All About Military Service Dogs

All About Military Service Dogs

These are unprecedented times. Amid concerns over COVID-19 and the country’s preparation to address the medical needs of its residents, ability to flatten the curve, and the short and long term economic ramifications, I’m reminded of a famous quote by Fred “Mister” Rogers: “When I was a boy and I would see scary things in the news, my mother would say to me, ‘look for the helpers. You will always find people who are helping,’” he said to his television viewers. While this is true, there is a population of helpers often overlooked – military service dogs.

What Are Military Dogs & What Do They Do?

They’re trained to perform heroic duties such as explosive detection, patrolling, search and rescue, and subduing a foe. Military working dogs are found in each branch of the armed forces, including the Marines, Army, Air Force, Coast Guard, and Navy. Many times, these dogs can access areas humans cannot; their agility, superior sense of smell, and ability to detect movement are invaluable qualities to their handlers and our nation’s security.

military dog

A History of Canines in the Military

Military Dog Breeds – Military dogs, most typically German Shepherds, Dutch Shepherds, and Belgian Malinois breeds, are chosen because they can be aggressive, strong, smart, loyal and athletic, have worked alongside humans for centuries.

First Use of Dogs in the Military – Persian and Assyrian civilizations were among the first to utilize dogs in battle; the United States consistently began training dogs for military work in World War II though Americans documented canine companions in combat as early as the Revolutionary War.

Current Training of Dogs in the Military – Today, a centralized training facility for all military working dogs exists at Lackland Air Force Base in Texas with the 341st Training Battalion, where these dogs begin intense obedience and military training as well as socialization and team building with their handlers.

  • 85% of the dogs in training come from Germany or the Netherlands with 15% bred domestically.
  • Only about 50% of dogs that enter the program go on to service with approximately 2700 dogs currently in active duty.
  • Courses offered are the Specialized Dog Course (for dogs detecting explosives or narcotics), Dog Handler’s Course, Kennel Master Course, and Combat Dog Tracker Course.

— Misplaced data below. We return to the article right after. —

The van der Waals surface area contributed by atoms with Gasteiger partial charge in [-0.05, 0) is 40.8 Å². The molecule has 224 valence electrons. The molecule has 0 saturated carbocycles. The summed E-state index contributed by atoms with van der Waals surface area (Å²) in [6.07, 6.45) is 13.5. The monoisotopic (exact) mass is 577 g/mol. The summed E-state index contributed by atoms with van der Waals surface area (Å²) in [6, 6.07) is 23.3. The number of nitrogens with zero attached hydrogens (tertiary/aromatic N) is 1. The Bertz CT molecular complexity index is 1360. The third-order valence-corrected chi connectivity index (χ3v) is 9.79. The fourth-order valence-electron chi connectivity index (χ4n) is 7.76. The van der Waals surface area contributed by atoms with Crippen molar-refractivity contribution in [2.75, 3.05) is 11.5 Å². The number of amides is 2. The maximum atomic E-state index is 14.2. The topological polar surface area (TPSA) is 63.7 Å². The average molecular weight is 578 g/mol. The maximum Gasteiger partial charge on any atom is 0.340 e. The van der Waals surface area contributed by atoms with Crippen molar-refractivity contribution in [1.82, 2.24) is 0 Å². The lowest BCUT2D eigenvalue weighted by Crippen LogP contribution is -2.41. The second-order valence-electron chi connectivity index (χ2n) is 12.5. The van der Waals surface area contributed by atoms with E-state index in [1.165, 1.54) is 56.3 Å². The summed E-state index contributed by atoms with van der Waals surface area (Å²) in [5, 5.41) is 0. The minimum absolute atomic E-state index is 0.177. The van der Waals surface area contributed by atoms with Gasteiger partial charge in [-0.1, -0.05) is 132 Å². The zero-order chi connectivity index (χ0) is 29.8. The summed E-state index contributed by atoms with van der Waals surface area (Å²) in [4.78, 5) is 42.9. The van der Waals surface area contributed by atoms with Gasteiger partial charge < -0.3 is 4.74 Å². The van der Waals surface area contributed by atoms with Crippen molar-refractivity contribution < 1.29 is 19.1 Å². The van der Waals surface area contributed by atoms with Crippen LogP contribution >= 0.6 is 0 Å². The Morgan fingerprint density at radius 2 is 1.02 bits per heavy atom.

• Some dogs are trained for one specific task, such as IED or Mine Detection.
    • Retrievers and Pointers can be used for this type of work as they don’t need to exhibit traits of multi-purpose dogs such as aggression and ability to patrol, scout, and protect.

High-Ranking Military Dogs

Experienced Department of Defense’s K-9 personnel are considered Non-commissioned Officers and are always one rank higher than their handler. The highest-ranking military dog is Marine Sergeant-Major Jiggs. (1) An English Bulldog employed as a mascot, he never saw active combat but served in the armed forces from 1922-1927.


K9 Veterans & Their Handlers

Since 2000, a military working dog retired from duty can now be adopted by a civilian or law enforcement personnel though most find a permanent home with their handlers. The handler-dog bond is strong as soldiers put their lives in their canine’s paws every day. No dog is left behind.

Dogs After Duty

Once a dog’s active service has ended, all dogs in combat zones are returned to the United States. Because of their unique skill sets and potential for excitability, trained military dogs are not allowed to “work” once retired from duty. Dogs typically retire around 10-12 years of age, though some are honorably discharged for reasons such as physical injury or mental distress caused by the death of their human partner or development of noise aversions.

Assisting Vets Post Service

The last category of service dogs to aid military personnel are dogs specifically trained to assist soldiers post-service. K9s For Warriors utilizes dogs with gentle, responsive temperaments rescued from shelters across the country to aid those suffering from post-traumatic stress disorder, traumatic brain injury, or victims of sexual assault while in service. Veterans receive their specially trained dog for no charge; it is the least we can do to honor those who put their lives at risk to preserve our freedom.

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